Zapping Auto Moto Hyundai Ioniq 5 N: contact with the 650 hp electric battery!
A market where most new cars sold are 100% electric and do not emit a single gram of CO2 when used, a simple utopia for the moment? No, Norway constitutes a very interesting case study in this respect, a model from which some would certainly like to draw inspiration. However, even if the Nordic kingdom has taken a certain and, frankly, considerable lead on its audacious objective of 100% new zero-emission cars by 2025, the last steps seem the most difficult to climb.
The share of electric vehicles still increasing in 2023
While the share of electric vehicles among new car sales already stood at a very comfortable 79.3% in 2022, it increased further in 2023 to reach 82.4%. All other types of engines are in decline, whether gasoline (-1.3% point in market share), plug-in hybrids (-1 point) or even diesel (-0.6 point) .
The ranking of the best-selling vehicles (visible below) is still as astonishing as in previous years with a profusion of electric models which, for the most part here, do not meet the same success and do not sell as much despite consumers much more numerous. Without much surprise, the Tesla Model Y proudly sits at the top of sales. The ID.4, which VW is generally struggling to sell, is 2nd. Nice 6th place also for the Mustang Mach-E which is even less far from being a success elsewhere. However, we note some anomalies in this list which will illustrate the rest of our argument.
Top 10 best-selling cars in Norway last year
- Tesla Model Y: 23,088 units
- VW ID.4: 6,614 units
- Skoda Enyaq: 5,740 units
- Toyota bZ4X: 5,395 units
- Volvo XC40: 5,025 units
- Ford Mustang Mach-E: 3,792 units
- Toyota Yaris: 3,582 units
- Toyota RAV4: 3457 units
- VW ID.3: 3,141 units
- Hyundai Kona: 2,991 units
The anomalies in question are the two Toyotas appearing in 7th and 8th place, models which do not exist in electric and are only offered with hybrid engines (rechargeable hybrid also for the SUV). The success of the Yaris and RAV4 continues over time, and that is a cause for concern. We said that all types of engines were in decline, this is not true for the hybrid which gained a little in market share in 2023, very slightly of course with +0.2 points.
Rising prices and interest rates, the introduction of a tax on electric cars costing more than half a million crowns (around €67,000) or even a tax on weight, the purchasing power of Norwegian motorists has been hit hard. In fact, they tended to buy less on the one hand (decrease in registrations of 27% compared to 2022) and on the other hand to turn away for some towards more accessible hybrid and plug-in hybrid technologies (stable market share for the latter in 2023).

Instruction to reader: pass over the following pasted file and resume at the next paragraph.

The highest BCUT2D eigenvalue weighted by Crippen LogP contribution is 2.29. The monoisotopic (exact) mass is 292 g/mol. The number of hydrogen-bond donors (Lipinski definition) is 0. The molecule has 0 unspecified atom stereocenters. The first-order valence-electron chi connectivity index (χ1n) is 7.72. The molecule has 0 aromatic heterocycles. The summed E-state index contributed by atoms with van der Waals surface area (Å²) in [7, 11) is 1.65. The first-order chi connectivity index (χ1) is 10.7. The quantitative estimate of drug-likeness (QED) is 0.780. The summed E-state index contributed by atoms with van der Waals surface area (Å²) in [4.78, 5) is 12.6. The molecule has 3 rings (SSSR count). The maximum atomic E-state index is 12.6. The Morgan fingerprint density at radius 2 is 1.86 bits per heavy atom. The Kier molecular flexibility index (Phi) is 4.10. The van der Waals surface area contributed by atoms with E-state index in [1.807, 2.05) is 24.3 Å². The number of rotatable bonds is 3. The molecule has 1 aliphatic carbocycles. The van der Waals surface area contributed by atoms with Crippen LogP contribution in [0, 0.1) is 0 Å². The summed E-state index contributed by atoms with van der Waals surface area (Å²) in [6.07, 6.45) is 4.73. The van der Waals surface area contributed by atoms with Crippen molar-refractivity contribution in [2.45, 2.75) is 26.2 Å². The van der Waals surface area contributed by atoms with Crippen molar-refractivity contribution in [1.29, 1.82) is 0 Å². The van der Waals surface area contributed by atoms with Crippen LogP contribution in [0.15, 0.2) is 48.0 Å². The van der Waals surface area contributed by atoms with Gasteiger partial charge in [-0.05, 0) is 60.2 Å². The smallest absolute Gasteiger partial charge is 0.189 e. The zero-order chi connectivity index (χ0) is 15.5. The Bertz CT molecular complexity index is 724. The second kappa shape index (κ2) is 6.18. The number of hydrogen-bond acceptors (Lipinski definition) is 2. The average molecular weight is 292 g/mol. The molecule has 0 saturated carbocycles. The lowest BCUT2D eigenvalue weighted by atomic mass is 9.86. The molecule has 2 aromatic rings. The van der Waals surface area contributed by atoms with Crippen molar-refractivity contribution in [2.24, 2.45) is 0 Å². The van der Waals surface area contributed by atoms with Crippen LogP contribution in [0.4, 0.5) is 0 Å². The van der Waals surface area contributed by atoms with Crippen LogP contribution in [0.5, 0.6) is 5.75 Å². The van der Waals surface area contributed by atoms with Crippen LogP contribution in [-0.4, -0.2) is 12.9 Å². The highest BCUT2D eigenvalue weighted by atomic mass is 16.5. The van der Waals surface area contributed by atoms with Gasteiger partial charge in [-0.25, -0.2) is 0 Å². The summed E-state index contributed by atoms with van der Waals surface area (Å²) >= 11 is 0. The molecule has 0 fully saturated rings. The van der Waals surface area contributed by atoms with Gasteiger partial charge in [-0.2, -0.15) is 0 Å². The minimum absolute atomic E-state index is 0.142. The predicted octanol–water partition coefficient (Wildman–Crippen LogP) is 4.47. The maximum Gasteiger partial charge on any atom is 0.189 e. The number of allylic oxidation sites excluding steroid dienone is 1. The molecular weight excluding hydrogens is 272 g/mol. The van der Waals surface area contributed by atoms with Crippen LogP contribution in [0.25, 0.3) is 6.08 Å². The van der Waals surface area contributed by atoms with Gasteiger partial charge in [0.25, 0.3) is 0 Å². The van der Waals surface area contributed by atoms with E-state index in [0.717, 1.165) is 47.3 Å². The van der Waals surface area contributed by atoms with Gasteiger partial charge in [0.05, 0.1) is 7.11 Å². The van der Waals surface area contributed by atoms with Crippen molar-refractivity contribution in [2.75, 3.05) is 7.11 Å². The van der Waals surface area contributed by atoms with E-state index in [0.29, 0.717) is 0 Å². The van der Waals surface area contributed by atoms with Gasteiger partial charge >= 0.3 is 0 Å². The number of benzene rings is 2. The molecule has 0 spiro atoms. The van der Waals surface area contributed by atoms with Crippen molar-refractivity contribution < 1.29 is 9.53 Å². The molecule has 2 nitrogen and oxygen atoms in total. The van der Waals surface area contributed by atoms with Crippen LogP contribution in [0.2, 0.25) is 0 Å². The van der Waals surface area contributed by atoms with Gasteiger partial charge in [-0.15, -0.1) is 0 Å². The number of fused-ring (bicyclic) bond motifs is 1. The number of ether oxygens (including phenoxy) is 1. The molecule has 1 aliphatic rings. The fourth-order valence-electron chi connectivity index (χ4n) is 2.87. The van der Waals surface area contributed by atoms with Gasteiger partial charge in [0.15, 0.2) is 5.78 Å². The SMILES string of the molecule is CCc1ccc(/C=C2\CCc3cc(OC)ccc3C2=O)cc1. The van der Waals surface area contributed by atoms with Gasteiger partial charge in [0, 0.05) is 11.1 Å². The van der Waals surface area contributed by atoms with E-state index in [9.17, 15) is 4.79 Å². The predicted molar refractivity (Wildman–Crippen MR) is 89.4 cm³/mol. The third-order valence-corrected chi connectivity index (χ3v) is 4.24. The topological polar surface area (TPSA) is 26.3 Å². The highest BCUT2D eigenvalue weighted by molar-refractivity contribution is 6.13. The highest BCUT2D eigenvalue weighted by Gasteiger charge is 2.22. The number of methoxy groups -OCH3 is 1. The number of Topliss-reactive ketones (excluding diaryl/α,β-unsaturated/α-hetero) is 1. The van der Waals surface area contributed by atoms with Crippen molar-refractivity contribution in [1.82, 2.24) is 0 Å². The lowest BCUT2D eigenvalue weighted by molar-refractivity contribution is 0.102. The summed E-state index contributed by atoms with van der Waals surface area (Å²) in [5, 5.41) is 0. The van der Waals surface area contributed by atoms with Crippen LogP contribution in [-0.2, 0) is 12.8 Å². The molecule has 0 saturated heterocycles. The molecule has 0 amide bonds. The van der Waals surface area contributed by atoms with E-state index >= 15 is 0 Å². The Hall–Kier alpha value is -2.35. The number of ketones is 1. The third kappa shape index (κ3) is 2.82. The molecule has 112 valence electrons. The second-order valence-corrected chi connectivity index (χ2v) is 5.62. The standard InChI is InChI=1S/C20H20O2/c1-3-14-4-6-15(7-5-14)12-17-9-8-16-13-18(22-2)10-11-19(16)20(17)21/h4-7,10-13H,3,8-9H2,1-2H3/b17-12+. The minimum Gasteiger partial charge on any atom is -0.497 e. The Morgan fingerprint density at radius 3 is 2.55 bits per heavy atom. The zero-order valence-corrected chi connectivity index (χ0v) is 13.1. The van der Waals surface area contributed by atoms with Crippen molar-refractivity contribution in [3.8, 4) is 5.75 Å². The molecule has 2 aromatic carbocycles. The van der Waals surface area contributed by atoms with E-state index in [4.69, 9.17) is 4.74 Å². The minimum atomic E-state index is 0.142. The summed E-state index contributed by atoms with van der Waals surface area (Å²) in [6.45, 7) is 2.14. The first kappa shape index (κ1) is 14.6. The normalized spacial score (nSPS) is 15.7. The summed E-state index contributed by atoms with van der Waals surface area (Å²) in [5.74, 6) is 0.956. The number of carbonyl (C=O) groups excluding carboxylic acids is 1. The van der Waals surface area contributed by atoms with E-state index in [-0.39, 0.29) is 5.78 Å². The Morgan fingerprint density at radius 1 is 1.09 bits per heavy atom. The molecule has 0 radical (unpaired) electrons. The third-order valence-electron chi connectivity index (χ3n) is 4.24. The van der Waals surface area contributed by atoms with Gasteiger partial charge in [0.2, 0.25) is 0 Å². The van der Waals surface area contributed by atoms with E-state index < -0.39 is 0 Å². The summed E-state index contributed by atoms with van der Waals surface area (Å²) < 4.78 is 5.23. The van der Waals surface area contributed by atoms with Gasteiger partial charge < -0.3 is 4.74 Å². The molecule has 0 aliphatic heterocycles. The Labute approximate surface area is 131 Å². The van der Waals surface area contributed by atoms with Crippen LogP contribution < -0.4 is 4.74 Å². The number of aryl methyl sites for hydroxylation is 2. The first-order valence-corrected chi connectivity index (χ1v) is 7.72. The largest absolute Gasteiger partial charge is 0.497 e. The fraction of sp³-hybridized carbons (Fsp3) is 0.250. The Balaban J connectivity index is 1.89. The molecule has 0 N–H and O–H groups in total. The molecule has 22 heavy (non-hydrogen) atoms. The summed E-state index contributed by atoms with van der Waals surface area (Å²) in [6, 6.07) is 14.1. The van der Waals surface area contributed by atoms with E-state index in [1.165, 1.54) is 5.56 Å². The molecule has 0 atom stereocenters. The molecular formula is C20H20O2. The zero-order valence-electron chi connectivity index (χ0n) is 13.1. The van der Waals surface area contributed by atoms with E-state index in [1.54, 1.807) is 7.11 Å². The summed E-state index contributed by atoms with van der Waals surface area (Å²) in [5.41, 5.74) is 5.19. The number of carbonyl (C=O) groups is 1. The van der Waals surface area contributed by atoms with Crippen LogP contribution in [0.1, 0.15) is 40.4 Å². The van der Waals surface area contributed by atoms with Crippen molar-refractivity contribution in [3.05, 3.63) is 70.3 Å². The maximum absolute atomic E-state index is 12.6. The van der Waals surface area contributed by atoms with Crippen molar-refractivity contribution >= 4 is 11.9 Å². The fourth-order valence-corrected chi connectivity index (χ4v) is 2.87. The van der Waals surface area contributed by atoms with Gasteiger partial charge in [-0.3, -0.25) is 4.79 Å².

Towards an even greater drop in volumes?
Hence the questions of the organization responsible for sharing registration details (OVF) : “the question is whether politicians have taken a turn a little too sharply with their new taxes on electric cars, because it will be difficult to achieve the goal that all new passenger cars must be zero emission from 2025”. The situation is all the more worrying as order intake is particularly low at the start of the year. Nothing says that the objective will not be respected in 2025 but this could be done at the cost of a very sharp drop in volumes. An advantage could be the democratization of lower category electric cars with more aggressive prices, even if most will not arrive before at least 2025.
Join Auto-Moto on WhatsApp so you don’t miss any car and 2-wheel news!
Also read on Auto-Moto.com:
SUV vote, rising toll prices, bonuses… what awaits motorists in February
Last release for the production Mini Aceman before its official presentation
The “Dutch handle” compulsory in France, the European Union wants to impose it
To sum up
A paradise for zero-emission models, the Kingdom of Norway could nevertheless encounter some difficulties in achieving its ambitious objective which is, remember, to ensure that all new cars sold from next year are 100% electric. Explanations.
rewrite this content and keep HTML tags